• On Food And Cooking (Harold McGee) is all science at a very detailed level, combining food chemistry and biology and explaining the interactions between ingredients and the mechanisms behind various cooking methods. If you're looking for a pure science book, this is it.

  • Good Eats: The Early Years and Good Eats 2: The Middle Years by Alton Brown. His books are less technical/scientific than other authors and tend to focus more on application, making them more accessible to less hardcore cooks.

  • CookWise (Shirley O. Corriher). Written by a biochemist who has done a lot of consulting in the food industry. This is more practical than McGee and more technical than Alton's books. It also includes a ton of recipes, which can be a good thing or bad thing depending on your personal preferences.

  • Molecular Gastronomy (Hervé This, translated by Malcolm DeBevoise). This is more of a niche book (about - surprise - Molecular Gastronomy) and as you might expect is a little French-centric. What's really great about this book is how it debunks a lot of popular cooking myths with actual controlled experiments and hard data. It wouldn't be my first choice to recommend to a Food Science newbie, but nevertheless a good one to add to your collection.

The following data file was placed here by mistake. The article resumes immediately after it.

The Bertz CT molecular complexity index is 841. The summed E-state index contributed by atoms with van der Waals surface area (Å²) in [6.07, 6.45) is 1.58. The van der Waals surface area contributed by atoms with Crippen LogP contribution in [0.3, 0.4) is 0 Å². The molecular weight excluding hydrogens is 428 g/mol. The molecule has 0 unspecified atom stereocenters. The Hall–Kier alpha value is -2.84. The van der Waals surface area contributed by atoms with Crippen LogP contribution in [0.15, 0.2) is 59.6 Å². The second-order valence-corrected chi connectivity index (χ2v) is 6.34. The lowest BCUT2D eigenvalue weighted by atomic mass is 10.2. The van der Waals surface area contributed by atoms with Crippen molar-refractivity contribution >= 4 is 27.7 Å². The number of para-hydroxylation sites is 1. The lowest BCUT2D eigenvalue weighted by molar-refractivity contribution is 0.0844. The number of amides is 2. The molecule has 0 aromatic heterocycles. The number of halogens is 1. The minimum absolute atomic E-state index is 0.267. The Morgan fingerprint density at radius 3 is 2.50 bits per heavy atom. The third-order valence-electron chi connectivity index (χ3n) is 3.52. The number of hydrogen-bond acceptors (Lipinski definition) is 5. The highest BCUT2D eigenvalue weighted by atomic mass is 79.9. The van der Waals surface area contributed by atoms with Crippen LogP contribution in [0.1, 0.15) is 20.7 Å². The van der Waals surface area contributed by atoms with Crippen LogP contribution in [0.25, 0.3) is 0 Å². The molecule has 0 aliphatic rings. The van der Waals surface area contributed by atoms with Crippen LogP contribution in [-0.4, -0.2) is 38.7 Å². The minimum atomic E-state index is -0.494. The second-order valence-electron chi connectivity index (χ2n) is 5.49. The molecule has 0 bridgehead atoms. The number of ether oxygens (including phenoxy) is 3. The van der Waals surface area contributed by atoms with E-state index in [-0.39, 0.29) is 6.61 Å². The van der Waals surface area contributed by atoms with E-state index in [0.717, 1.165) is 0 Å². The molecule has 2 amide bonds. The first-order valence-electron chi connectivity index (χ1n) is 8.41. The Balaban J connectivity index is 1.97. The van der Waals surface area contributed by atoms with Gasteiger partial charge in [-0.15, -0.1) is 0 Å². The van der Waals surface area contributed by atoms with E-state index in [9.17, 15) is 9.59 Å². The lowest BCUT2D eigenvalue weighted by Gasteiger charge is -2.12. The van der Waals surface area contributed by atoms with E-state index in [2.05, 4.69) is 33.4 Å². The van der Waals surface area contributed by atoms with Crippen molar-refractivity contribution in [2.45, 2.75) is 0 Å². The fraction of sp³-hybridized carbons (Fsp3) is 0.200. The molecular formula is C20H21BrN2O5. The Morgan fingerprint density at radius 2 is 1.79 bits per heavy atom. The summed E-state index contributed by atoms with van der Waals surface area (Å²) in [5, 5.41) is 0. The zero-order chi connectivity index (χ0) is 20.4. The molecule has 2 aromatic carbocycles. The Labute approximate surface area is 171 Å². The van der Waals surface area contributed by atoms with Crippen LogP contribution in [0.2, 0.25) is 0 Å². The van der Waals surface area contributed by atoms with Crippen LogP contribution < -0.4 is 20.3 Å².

• The Fat Duck Cookbook (Heston Blumenthal). Written by the founder of the Fat Duck Restaurant in the UK. It's about the history of the Fat Duck and has a big recipe collection (from the restaurant, obviously) and a section at the end dedicated to food science. This one's really for the advanced crowd as it involves a lot of molecular gastronomy, sous-vide and other esoterica - complex preparations, hard-to-find ingredients and unusual/expensive equipment.

  • Cooking for Geeks (Jeff Potter) is, as the title implies, written to appeal to geeks, and as such has a certain amount of science but tends to be quite a bit more basic as far as actual cooking technique goes. It's more "applied science." Honestly, I wouldn't recommend this for very experienced cooks, but it's great for getting into cooking and gaining an enthusiasm for it (if you're kind of a geek).